Clarkson on: his greatest ever drive
I think there’s a consensus that driving is only good fun when the sun’s out, the roads are empty and there are no cameras. In other words, driving is only ever really good fun when you’re in France.
It’s true. The recent race from our Top Gear studio to Monte Carlo in an Aston Martin DB9 was epic. Satisfying too because, contrary to what you saw on television, I arrived in Monaco 95 minutes before James and Richard wheezed into town on the train.
Other good drives? I shall never forget taking a Jeep Wrangler over the Sierra Nevada mountains in California, or an E-type from one side of Spain to the other. And to prove my theory about the importance of blue skies and empty roads, one of the best times I ever had was blasting through a deserted Portuguese forest in a Toyota Starlet.
This month, I disproved the theory with one of the greatest drives ever. None of the ingredients were clichés. The sun wasn’t shining. I wasn’t driving the latest whizz-bang white line snorter. There were loads of cameras. The traffic was awful. It was a Tuesday evening. And all I could find on the radio was some harridan, droning on about not eating lettuce in Mexico.
She was so dull that I turned her off, and turned up the wick just a little bit on my Jag.
It was an XKR with the full drug dealer kit: big wheels, a crap ride, and a colour that could be described as British Racing Green but was more a sort of Cheshire Bling.
Still, no one could see me in it. Partly because I was at the far end of Wales where there are no people, and partly because it was dark. And throwing it down, cold, windy and utterly, utterly miserable. To make matters worse, I’d been up since dawn, filming in the pissing rain, and home was at least four hours away.
As a little garnish, I’d misread the map leaving Saundersfoot, or wherever the hell I was, and wound up on a sea wall in some godforsaken hell-hole, where all the signposts were in Welsh. By the time I eventually found the right road, I felt like those inmates at Camp X-Ray. Dejected. Lonely. Miserable. And too far from my bed.
So to blow away the blues, I turned up the wick even more. And with the supercharger whistling like a demented milkman, went berserk. On the M4, sheets of water cascaded across the carriageway, so every now and again the rear end would kick sideways with a sickening lurch.
“Me, fighting a bolshy car, biblical weather and 400 years of under-investment in the roads. That’s what made this special”
And to compound the problem, every time I emerged from the lea of an escarpment, the wind would thud into the side like a depth charge.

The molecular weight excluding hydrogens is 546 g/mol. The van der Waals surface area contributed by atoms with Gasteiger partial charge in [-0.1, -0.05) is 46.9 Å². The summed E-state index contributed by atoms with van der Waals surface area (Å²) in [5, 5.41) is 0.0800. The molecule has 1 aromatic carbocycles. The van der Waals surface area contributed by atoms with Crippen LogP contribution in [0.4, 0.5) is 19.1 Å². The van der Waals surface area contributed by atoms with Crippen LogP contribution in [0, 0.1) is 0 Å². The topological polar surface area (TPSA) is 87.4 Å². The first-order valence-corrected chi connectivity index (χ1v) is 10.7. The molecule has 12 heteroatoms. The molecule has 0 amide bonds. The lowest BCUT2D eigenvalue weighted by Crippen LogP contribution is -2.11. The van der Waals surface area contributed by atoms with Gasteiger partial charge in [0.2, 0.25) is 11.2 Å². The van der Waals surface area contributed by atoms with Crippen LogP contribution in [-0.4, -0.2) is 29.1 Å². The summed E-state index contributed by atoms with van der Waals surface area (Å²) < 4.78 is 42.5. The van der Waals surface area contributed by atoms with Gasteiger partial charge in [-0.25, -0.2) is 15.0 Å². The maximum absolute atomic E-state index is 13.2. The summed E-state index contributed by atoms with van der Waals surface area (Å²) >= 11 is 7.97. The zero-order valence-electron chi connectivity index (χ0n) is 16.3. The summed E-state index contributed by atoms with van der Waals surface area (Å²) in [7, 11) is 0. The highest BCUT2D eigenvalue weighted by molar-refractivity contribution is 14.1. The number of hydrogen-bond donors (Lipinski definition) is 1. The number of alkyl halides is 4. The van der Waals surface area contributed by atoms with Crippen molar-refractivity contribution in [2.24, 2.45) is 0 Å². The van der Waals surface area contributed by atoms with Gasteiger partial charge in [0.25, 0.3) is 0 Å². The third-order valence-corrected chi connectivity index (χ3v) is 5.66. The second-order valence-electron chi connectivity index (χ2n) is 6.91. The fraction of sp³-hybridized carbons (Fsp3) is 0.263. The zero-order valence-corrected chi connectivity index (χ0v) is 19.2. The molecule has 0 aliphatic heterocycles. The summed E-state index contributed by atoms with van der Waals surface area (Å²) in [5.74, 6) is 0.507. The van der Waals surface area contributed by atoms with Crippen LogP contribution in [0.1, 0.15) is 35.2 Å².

I needed to be wide awake. Also, it’d have been good if I’d had a rudimentary knowledge of Welsh. When one of those digital motorway warning boards is showing a collection of consonants, it’s downright dangerous. Surely, if the message is important enough to be flashed up there, it’s important that everyone should be able to read it. ‘DFRGHLLYLLYH’, it said, as I belted down to the Severn Bridge, feeling like the commander of a U-boat.
Back in England, the traffic jammed up like week-old cereal on the bottom of an unwashed bowl. The guy in front braked every 15 seconds like clockwork and then, just when I’d became used to the metronomic pulse, he’d switch and brake randomly, just when I expected it least. Had the Jag been equipped with guns, I’d have sawn him in half.
Soon though, it was time to turn off the M5 and head for home. To celebrate the moment, the rain stopped falling in drops or stair-rods and started coming down in sheets. Even with the wipers going at full tilt, I could barely see where I was going.
And now with a camber to worry about, the Jag’s rear end became livelier than a terrier’s tail at feeding time. Time and time again, the nearside back wheel would drop into one of the potholes at the side of the road, sending a massive shudder through my spine. Had there been rivets, they all would have flown out. It was so like a submarine in there, I was surprised the glass on the instruments didn’t shatter.
A Jag is supposed to cushion you from the road and provide a safe haven for the weary motorist. But that R on a sports suspension and Humbrol-thin tyres was a bastard. It wanted to let me know just how much effort it was making to stay straight. Sometimes, I got the distinct impression that it wanted me dead.
A sane man would have checked into the nearest pub until the storm passed. But I kept my foot down because, strangely, I was enjoying myself. This was not me and the machine working together to create all those physical sensations we enjoy from a good drive. This was me, on my own, fighting a bolshy car, biblical weather and about 400 years of underinvestment in the roads.
I was also fighting other road users. Sensibly, everyone going my way had slowed to a crawl so I figured it was always safe to overtake. On the basis that everyone going the other way would have slowed to a crawl as well.
It seemed to work. Occasionally, I would see a starburst of halogen light smearing across the windscreen but it was impossible to tell how fast the car was going, or whether it was a car at all. It could have been a spaceship. All I know is that I pulled out to overtake the car in front many times and there was no sickening thud.
When I finally crunched into my drive, I felt absolutely drained, mentally knackered. The next day, I was stiff. I suppose I’d been tensed up like a piano wire for the whole journey, waiting for the impact that never came. And that’s what made this drive so special. They say you never feel more alive than when you’re staring death in the face. I believe it. And if you had been out that night, in a hurry and in that Jag, you’d believe it too.
You can keep your sunny days and your perfectly tuned Ferraris. Real drivers do it in the rain.